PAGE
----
Ray McIntire - Univ. of San Diego
It is first and third, one out in the bottom of the eighth inning. Your team is down one and anyone but your "dude" is at the dish. We have all been there. Do you roll the dice and have your player try to drive one to the outfield for a double or a sac fly? You are risking a double play at that point if he doesn't get under it, or a non-execution flyout if it is not deep enough. Do you go hit and run to stay out of the double play possibility? If there is no bat on ball it becomes a 1st and 3rd steal and you are hoping the other team can't play fast catch.
Personally, I am opting for a safety squeeze a majority of the time.
Let's think about the percentages here. If my best hitter is hitting .400 and flies out deep enough to score the run another 20% of the time, we are looking at that run from third scoring 60% of the time (excluding walks and hit by pitch). If your team is going to win at a high clip, that run needs to score 70% of the time or more. I believe, with the proper focus on technique and discipline, we can execute a safety squeeze at the very least 70% of the time. Worst-case scenario, if the bunt gets down, we are looking at a run plus a runner at second base with two outs. Then you can roll the dice and try to get that single to drive in the second run. At that point you are playing on house money! Best-case scenario, the first baseman or pitcher fields the ball, launches it into right field, and we are looking at the same situation (first and third, one out, tie ball game).
The best teams in the country don't get there simply because they hit their way to the World Series. Sure, that helps. More than that, though, they are able to execute and put pressure on the defense! Failing to execute in run-scoring situations is the downfall of offenses. Strike while the iron is hot! The hard work is done getting the baserunners there! The numbers don't lie - it is easier to bunt than to get a hit. Not only that, but we are putting the ball in (theoretically) the worst fielder's hands in the infield.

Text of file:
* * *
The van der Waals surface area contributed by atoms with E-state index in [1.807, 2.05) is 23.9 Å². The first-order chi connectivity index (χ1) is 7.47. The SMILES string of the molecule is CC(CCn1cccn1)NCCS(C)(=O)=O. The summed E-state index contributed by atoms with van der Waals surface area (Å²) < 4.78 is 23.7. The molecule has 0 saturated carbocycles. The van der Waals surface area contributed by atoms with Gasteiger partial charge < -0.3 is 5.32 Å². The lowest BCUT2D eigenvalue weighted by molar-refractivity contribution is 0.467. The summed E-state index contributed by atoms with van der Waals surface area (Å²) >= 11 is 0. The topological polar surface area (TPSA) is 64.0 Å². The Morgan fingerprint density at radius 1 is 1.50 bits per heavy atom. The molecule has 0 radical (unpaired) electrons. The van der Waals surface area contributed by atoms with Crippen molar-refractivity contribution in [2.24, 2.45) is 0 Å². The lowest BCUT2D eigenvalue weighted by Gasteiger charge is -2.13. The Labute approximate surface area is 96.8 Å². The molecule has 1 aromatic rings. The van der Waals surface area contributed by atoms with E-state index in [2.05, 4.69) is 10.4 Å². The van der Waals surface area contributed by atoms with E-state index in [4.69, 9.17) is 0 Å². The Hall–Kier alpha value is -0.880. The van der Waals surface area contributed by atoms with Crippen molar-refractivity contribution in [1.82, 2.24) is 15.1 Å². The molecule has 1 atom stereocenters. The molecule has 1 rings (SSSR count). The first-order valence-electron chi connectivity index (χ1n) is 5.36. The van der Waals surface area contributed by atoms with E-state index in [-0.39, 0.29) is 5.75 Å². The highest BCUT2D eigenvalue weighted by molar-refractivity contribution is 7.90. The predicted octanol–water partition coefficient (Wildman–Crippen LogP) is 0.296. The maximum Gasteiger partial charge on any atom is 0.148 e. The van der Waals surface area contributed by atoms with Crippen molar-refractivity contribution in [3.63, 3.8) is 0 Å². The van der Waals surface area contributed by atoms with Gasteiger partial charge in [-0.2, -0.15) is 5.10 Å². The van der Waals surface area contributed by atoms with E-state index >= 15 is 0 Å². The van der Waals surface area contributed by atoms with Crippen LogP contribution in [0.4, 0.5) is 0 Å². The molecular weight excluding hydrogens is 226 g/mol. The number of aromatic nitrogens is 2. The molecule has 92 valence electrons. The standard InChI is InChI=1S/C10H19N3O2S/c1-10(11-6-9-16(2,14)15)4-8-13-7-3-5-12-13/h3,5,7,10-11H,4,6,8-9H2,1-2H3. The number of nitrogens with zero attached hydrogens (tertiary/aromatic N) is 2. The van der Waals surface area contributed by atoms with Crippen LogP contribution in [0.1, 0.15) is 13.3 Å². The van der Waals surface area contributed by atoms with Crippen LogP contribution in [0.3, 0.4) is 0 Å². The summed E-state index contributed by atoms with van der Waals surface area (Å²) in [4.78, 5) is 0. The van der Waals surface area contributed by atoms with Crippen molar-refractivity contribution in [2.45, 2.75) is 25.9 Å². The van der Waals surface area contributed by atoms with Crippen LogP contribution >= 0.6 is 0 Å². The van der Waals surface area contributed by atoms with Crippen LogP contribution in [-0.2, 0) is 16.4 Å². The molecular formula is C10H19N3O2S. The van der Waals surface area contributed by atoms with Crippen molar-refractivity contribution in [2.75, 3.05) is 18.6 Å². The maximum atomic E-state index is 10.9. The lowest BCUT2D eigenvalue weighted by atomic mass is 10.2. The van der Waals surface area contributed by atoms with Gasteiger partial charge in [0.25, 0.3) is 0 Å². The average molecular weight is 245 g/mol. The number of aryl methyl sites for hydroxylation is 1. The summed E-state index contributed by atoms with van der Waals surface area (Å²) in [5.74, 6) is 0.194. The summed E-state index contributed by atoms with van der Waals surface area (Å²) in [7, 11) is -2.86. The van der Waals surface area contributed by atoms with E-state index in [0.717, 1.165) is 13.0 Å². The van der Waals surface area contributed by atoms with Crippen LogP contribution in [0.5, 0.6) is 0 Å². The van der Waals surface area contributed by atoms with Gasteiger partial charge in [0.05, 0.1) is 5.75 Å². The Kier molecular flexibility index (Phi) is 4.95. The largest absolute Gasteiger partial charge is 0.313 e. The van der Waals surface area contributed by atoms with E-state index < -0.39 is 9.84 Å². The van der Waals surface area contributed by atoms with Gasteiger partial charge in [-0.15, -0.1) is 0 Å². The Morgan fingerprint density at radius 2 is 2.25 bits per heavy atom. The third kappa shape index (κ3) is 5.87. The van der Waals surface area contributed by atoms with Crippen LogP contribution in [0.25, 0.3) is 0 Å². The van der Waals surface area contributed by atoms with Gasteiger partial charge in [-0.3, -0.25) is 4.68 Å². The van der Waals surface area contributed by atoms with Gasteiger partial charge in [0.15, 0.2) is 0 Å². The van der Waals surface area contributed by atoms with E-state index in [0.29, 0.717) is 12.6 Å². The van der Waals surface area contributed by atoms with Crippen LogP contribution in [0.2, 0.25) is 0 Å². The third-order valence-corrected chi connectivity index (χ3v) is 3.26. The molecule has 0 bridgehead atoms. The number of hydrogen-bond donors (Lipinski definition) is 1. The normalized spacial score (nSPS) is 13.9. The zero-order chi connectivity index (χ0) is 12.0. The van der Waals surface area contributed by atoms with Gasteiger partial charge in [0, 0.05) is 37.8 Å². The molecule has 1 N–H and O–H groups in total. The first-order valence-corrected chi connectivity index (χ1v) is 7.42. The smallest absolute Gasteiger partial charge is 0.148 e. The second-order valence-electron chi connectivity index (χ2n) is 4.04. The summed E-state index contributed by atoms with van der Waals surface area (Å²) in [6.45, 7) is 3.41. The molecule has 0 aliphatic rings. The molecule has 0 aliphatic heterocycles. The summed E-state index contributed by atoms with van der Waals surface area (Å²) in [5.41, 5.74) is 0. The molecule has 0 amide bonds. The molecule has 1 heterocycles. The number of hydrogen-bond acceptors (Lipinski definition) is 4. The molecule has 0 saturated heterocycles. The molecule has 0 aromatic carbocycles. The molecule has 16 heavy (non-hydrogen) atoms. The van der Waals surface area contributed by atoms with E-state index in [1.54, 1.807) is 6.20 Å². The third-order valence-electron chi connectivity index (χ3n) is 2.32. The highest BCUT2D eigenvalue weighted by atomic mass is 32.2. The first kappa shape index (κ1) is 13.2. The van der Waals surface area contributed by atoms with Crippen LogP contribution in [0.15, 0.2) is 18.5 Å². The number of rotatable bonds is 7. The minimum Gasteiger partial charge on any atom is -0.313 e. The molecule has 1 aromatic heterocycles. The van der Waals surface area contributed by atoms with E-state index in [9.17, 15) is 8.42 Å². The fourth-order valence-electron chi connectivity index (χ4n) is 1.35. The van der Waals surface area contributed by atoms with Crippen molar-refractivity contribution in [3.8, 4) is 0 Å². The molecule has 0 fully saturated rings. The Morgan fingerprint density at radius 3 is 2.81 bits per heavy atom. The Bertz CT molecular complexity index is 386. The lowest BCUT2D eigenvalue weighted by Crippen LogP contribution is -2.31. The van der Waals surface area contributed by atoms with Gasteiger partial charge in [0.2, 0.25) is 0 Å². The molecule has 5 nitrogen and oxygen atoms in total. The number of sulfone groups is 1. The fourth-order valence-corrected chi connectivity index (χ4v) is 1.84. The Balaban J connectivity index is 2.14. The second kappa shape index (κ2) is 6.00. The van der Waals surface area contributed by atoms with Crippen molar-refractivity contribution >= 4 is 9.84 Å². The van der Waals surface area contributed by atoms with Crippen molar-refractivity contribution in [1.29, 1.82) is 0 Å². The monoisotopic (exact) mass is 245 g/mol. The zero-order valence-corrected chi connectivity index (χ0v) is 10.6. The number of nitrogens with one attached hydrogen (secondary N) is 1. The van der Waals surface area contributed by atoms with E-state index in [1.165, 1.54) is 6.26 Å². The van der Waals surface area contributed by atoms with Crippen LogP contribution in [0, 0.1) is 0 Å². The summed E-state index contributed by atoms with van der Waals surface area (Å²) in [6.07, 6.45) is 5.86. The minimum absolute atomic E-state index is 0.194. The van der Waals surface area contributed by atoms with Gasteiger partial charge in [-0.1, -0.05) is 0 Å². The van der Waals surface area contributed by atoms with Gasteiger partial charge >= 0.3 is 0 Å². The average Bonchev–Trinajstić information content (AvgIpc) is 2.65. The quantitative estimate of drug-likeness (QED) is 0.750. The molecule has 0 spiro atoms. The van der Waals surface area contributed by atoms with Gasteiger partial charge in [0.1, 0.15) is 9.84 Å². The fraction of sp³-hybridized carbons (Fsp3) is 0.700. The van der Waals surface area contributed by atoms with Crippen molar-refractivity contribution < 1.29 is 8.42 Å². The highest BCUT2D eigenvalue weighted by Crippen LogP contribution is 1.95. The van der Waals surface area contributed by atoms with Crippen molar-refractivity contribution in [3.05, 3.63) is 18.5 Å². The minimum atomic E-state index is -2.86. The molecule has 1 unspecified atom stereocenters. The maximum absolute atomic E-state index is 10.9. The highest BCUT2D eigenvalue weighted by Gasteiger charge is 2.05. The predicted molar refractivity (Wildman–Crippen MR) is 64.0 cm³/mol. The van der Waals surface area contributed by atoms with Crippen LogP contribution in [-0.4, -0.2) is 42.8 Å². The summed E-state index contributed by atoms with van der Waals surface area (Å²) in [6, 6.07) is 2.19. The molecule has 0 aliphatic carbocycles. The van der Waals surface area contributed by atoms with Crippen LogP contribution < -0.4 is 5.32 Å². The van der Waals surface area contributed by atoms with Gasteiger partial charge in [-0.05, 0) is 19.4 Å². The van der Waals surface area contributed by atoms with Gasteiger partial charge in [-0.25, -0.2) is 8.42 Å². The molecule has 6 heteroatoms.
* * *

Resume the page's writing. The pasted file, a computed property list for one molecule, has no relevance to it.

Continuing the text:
As it is with everything else, if you want to be successful at it, you must practice it. I won't get into too much of the mechanics of the bunt as most people reading this have a solid understanding of the technique. Instead, below are a list of our top 5 absolutes for our safety squeeze technique:
Over the last two years, I have found that if the players are able to do these five things, they will get the job done most of the time with practice. We go through a full progression throughout the fall to shake things up for our guys. While nothing substitutes bunting a live arm in a game situation, I have found a lot of growth in guys working off a machine shooting a solid, firm, fastball from full distance. I like to put flat targets on the ground for the players to bunt the ball off of for at LEAST the first month or so. The targets are set about two feet in front of the left-handed hitters batter's box to bunt the balls up the right side. This takes the player's focus and shifts it from "put the ball on the field over there", to "put the ball on the ground here and it will get there".
Once the players have the basic technique down, we will progress to our drill segment where we constantly shake things up. The three drills we use the most are below:
At the end of the day, I firmly believe that bunting is a mindset. If they have the right mentality, the technique can be learned, practiced, and repeated by nearly every player on every team. So, I will ask you again: the situation is first and third, one out in the eighth, what are you going to do?